Long school re­ports ‘in­cred­i­bly bur­den­some’ for teach­ers

The Sunday Telegraph - - Front page - By Ed­ward Mal­nick

LENGTHY school re­ports are prov­ing to be “in­cred­i­bly bur­den­some” for teach­ers and should be re­placed with shorter ver­sions, govern­ment ad­vis­ers have con­cluded.

A re­view com­mis­sioned by Damian Hinds, the Ed­u­ca­tion Sec­re­tary, found “lim­ited ev­i­dence” for the ben­e­fits of progress re­ports that go be­yond the “rel­a­tively lean” ba­sic re­quire­ments im­posed on schools.

It also sug­gested ex­pand­ing the use of “au­to­matic re­port­ing” to par­ents, which is used by some schools to flag up a child’s ab­sence.

Mr Hinds’s depart­ment has pledged to re­view na­tional guid­ance on school re­ports, sug­gest­ing it could be al­tered to warn teach­ers against send­ing long up­dates to par­ents and guardians. How­ever, the move risks an­ger­ing par­ents.

In re­cent years, re­ports have been crit­i­cised by both par­ents and teach­ers for be­ing “im­per­sonal” and even “robotic”.

The re­view by the Teacher Work­load Ad­vi­sory Group, which com­prises sev­eral head teach­ers along­side White­hall and trade union of­fi­cials, recog­nised that parental in­volve­ment was “con­sis­tently as­so­ci­ated with bet­ter pupil per­for­mance”.

How­ever, it stated that the le­gal duty on schools was sim­ply to re­port to par­ents “on gen­eral progress, the brief par­tic­u­lars of achieve­ments … how to ar­range dis­cus­sions about the re­port, the at­ten­dance record, and grade[s].”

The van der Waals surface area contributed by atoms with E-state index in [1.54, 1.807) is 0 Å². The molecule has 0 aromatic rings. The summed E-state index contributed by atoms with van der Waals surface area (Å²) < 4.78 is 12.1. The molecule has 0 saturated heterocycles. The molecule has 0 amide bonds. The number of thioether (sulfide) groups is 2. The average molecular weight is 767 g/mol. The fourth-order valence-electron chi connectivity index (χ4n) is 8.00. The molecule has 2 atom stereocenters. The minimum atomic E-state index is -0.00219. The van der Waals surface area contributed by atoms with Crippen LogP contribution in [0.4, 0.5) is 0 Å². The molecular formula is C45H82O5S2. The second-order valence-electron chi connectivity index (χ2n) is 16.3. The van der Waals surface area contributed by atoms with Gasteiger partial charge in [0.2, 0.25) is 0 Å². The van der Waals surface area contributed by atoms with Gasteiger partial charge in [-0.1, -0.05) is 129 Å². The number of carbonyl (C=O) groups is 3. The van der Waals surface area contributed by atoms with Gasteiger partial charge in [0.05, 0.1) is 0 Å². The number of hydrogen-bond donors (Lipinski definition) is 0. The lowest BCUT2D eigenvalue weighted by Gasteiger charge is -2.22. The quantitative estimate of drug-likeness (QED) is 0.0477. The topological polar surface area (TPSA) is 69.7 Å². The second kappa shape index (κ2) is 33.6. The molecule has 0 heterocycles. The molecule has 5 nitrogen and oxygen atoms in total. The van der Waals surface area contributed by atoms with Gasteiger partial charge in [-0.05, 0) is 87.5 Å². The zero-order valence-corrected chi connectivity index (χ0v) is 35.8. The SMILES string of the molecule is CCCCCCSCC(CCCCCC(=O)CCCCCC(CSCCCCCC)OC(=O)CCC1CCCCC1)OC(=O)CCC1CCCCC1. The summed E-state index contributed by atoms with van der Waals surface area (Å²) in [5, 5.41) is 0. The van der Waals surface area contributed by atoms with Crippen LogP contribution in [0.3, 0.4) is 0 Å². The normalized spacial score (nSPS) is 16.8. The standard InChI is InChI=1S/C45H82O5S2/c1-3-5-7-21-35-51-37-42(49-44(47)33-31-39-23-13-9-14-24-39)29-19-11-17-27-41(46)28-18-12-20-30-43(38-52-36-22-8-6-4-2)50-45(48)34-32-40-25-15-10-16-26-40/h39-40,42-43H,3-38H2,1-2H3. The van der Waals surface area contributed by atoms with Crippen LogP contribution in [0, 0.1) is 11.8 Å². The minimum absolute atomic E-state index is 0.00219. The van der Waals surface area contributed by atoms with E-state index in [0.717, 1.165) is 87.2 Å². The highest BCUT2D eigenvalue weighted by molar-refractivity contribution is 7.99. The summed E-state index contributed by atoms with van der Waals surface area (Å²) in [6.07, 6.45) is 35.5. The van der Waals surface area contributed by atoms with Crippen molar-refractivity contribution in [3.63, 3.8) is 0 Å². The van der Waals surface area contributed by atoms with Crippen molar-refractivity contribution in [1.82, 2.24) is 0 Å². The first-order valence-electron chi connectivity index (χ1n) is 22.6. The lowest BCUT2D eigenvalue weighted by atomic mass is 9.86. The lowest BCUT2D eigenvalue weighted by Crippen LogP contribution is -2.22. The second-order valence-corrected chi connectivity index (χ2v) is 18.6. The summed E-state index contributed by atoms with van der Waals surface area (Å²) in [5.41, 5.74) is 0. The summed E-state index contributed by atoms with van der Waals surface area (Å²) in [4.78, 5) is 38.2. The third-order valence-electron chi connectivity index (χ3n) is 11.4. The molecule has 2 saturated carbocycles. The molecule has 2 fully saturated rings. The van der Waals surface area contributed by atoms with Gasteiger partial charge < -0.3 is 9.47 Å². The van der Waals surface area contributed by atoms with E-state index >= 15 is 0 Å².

The re­view added: “Some schools have, how­ever, adopted prac­tices that

are in­cred­i­bly bur­den­some for teach­ers, which go be­yond their statu­tory du­ties, with­out proven ben­e­fits for pupils.” It said there was “in­suf­fi­cient ev­i­dence” to sug­gest that this was “the best or only way to en­gage par­ents and car­ers in ed­u­ca­tion”.

“Schools should re­mem­ber that the statu­tory du­ties on what schools must re­port to par­ents and car­ers are rel­a­tively lean, and that there is lim­ited ev­i­dence of im­pact for pro­duc­ing writ­ten re­ports that go be­yond these,” the re­port stated.

The panel, chaired by Becky Allen, di­rec­tor of Univer­sity Col­lege Lon­don’s Cen­tre for Ed­u­ca­tion Im­prove­ment Science, said schools should re­view their re­ports to in­form par­ents and car­ers of their child’s per­for­mance “in a way that is man­age­able for teach­ers.”

The 18-strong panel also in­cluded four se­nior civil ser­vants, in­clud­ing the ed­u­ca­tion di­rec­tor of Of­sted, five head teach­ers, and the heads of the As­so­ci­a­tion of School and Col­lege Lead­ers and Na­tional As­so­ci­a­tion of Head Teach­ers. The re­port cited the net­work of Ark acad­e­mies as an ex­am­ple of in­sti­tu­tions that have re­lieved pres­sure on teach­ers by send­ing au­to­matic no­ti­fi­ca­tions to par­ents whose chil­dren were ab­sent.

It said: “In one school, this re­placed a pa­per-based process re­quir­ing in­put of

‘The statu­tory du­ties on what schools must re­port to par­ents and car­ers are rel­a­tively lean’

five mem­bers of staff which took the equiv­a­lent of an en­tire school day.”

Ber­nadette John, the di­rec­tor of the Good Schools Guide, said that while the ed­u­ca­tion con­sul­tants of­ten heard “com­plaints about com­puter gen­er­ated school re­ports and ‘cut and paste’ jobs”, a well-writ­ten school re­port could “give a clear in­di­ca­tion of a pupil’s ca­pa­bil­ity and ap­pli­ca­tion in just a few sen­tences”.

Newspapers in English

Newspapers from UK

© PressReader. All rights reserved.